There are several way to create trees with or without Inkscape.
Option 1: an automatic tree creator.
Head to this site to create random trees which can be saved as PNG files.
This site helps you to create random trees which look very realistic. One disadvantage is that the PNG’s you create are quite big.
If you’re developing a game for a website, this shouldn’t be a problem. If you’re developing a game for a smartphone, it’s always wise to keep images as small as possible.
On the right hand side of this website you can choose which leave textures, flowers and wood texture you want to use.
You can select multiple items; for instance choose two or three leave textures which makes the drawing a bit more realistic.
You can also add your own images of leaves, flowers or wood texture or add a URL to an image by clicking the +-symbol.
On the left hand side you can adjust several settings before creating a tree:
Width: width in pixels of the image canvas in which the tree will be drawn
Height: height in pixels of the image canvas in which the tree will be drawn
Size and complexity: the overall size and complexity. Can be slow when generating so increase by 1! Lower = younger tree, faster to generate. Higher = grown up tree, longer to generate.
Shadow amount: quantity of shade in the tree. Lower = less shade, faster to generate. Higher = more shade, longer to generate
Shadow strength: how dark shadows are. Lower = light shadows. Higher = dark shadows.
Shadow size: size of the shades. Lower = concentrated shades, faster to generate. Higher = more diffuse shades, longer to generate.
Length: branches length. Lower = shorter. Higher = longer.
Sub-branches length: branch shortening factor with each sub-level. Lower = branches keep getting shorter. Higher = child branches are the same size as their parent.
Angle mean: average children angle relative to their parent. Lower = child branch grows parallel to its parent. Higher = child grow perpendicular to its parent.
Thickness: lower = thin branches. Higher = bulky branches.
Sub-branches thickness: how thinner child branches are relative to their parent. Lower = thinner children branches. Higher = children have same thickness as their parent.
Curvature amount: how curly branches are. Lower = straight branches. Higher = curly branches.
Curvature noise: how chaotic curly branches are. Lower = normal curved branches. Higher = chaotic curves.
Leaves scale: general leaves size. Lower = small leaves. Higher = large leaves.
Leaves scale variation: how much leaves can deviate from their normal size. Lower = all leaves are the same. Higher = leaves have very different sizes.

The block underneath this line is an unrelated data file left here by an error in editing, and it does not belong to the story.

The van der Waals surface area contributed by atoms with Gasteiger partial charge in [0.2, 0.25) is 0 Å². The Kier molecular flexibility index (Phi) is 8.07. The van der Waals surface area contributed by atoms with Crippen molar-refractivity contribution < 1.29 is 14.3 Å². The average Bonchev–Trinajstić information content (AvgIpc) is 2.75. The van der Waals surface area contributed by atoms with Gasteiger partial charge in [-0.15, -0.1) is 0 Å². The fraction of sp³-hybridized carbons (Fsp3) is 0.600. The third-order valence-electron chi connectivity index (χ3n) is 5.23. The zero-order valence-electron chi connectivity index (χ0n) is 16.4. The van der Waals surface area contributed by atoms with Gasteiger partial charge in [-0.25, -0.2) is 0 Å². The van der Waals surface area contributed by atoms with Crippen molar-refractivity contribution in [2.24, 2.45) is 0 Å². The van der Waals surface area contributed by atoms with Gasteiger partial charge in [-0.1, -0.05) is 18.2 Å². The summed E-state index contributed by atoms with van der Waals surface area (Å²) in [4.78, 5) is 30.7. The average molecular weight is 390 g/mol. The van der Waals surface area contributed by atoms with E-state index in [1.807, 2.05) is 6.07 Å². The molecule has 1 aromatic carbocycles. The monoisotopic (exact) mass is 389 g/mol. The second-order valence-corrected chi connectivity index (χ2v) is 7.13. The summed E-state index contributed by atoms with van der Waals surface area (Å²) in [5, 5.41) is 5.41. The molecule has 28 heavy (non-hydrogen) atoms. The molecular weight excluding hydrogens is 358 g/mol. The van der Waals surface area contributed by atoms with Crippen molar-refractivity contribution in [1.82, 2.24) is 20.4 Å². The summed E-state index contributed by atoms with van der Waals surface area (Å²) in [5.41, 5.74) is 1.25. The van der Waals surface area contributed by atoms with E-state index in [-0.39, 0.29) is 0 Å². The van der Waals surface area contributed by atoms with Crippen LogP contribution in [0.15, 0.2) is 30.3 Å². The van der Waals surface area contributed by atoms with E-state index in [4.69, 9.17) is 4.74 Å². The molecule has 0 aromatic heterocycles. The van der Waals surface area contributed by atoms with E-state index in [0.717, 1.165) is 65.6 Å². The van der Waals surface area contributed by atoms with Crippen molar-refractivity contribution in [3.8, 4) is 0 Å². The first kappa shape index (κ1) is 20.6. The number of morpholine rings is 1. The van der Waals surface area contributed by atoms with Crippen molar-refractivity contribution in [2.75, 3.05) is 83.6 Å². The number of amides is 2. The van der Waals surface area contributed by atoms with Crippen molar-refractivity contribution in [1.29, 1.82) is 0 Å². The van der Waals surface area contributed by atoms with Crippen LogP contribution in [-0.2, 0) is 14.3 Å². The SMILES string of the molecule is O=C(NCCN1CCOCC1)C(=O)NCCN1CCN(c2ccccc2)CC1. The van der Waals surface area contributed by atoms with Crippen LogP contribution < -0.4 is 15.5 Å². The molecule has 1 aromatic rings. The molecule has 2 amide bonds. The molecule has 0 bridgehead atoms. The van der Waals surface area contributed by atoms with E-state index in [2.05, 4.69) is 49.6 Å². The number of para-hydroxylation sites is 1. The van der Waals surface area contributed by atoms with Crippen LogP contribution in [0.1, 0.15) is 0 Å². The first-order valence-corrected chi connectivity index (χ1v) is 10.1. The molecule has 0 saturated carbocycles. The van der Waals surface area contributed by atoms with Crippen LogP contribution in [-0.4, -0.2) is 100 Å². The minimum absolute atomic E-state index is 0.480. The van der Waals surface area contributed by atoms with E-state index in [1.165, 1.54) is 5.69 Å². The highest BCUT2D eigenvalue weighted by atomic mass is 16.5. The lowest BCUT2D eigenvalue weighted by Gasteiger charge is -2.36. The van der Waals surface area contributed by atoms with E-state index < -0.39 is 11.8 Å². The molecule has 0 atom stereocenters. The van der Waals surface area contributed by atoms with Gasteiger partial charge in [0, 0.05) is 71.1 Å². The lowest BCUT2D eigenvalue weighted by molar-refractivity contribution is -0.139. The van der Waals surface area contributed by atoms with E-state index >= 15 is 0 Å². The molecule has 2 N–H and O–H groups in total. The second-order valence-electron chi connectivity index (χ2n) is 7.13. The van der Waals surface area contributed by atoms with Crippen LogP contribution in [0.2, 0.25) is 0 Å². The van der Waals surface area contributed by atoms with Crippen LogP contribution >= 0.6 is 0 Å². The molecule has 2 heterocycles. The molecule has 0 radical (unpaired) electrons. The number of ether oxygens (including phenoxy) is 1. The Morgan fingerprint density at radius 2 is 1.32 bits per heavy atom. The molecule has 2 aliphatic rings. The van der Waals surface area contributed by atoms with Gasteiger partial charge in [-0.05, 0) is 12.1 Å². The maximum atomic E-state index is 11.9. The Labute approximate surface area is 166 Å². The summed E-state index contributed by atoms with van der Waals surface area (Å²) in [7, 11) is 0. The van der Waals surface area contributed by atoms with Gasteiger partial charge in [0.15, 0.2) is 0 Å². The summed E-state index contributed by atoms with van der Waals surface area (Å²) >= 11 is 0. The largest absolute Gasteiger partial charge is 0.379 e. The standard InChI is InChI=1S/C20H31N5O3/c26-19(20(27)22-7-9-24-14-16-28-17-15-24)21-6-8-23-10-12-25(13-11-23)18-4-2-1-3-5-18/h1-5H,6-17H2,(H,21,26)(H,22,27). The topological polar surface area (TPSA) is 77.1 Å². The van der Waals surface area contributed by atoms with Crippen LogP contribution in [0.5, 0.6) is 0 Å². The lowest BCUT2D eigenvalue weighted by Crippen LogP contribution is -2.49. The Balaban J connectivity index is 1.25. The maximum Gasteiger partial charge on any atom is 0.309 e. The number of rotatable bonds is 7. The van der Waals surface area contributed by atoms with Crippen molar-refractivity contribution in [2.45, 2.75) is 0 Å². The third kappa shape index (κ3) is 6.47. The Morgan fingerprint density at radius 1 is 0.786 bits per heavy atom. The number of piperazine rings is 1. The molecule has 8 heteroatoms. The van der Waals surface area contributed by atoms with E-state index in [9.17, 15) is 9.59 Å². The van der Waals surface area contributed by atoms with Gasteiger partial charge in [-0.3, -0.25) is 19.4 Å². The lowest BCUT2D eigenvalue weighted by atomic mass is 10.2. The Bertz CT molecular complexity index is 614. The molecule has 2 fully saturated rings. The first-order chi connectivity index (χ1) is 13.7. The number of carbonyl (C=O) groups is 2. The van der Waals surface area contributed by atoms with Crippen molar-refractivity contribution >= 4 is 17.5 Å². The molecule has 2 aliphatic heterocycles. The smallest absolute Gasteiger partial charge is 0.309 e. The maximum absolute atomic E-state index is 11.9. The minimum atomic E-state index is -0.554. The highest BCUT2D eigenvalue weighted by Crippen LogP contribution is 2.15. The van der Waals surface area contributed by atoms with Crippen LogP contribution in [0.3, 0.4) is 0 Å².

Leaves density: general quantity of leaves. Lower = few leaves, faster to generate. Higher = more leaves, slower to generate.
Leaves local density: how packed leaves are. Lower = loose leaves, faster to generate. Higher = dense bunches of leaves, slower to generate.
Leaves lighter: some leaves can be drawn lighter than the others. Lower = few light leaves. Higher = more light leaves.
When you have selected and edited one or more of these items, you can hit the button ‘Draw tree’ in the upper left. Not satisfied with the result? Just click the button once more.
If you’re satisfied with the result, click ‘Save tree image’ just below this button. You’ll then be directed to a new page with your freshly drawn tree on it. Right click and choose ‘save image as’.
Option 2: create trees in Inkscape manually.
You can create (simple) trees manually by combining some circles and rectangles.
First create a rectangle (F4):
Make sure the rectangle has no stroke by holding shift and clicking the red cross down in the left corner (beneath the toolbar).
Create a bunch of circles in different sizes (F5), hold Ctrl to create perfect circles.
Make sure the circles have no stroke by holding shift and clicking the red cross down in the left corner (beneath the toolbar)
Then place all of the circles together with the select tool (F1): make sure they overlap like so:
Select all of these circles by ‘surrounding’ them with the select tool (F1) and click Ctrl + G.
This will put all these circles in one group so it’s easier to move them and change the color.
Move the group above the trunk of the tree until you’re satisfied with the result.
Make sure this group is ‘above’ the trunk by selecting the group and clicking ‘raise selection to top’ in the (second) command bar:
Your simple tree is finished now. In future blogs we will make these trees look more realistic by adding shades, tree roots etc.
The third option, creating trees with the automatic tree creator within Inkscape, will be discussed in the next post.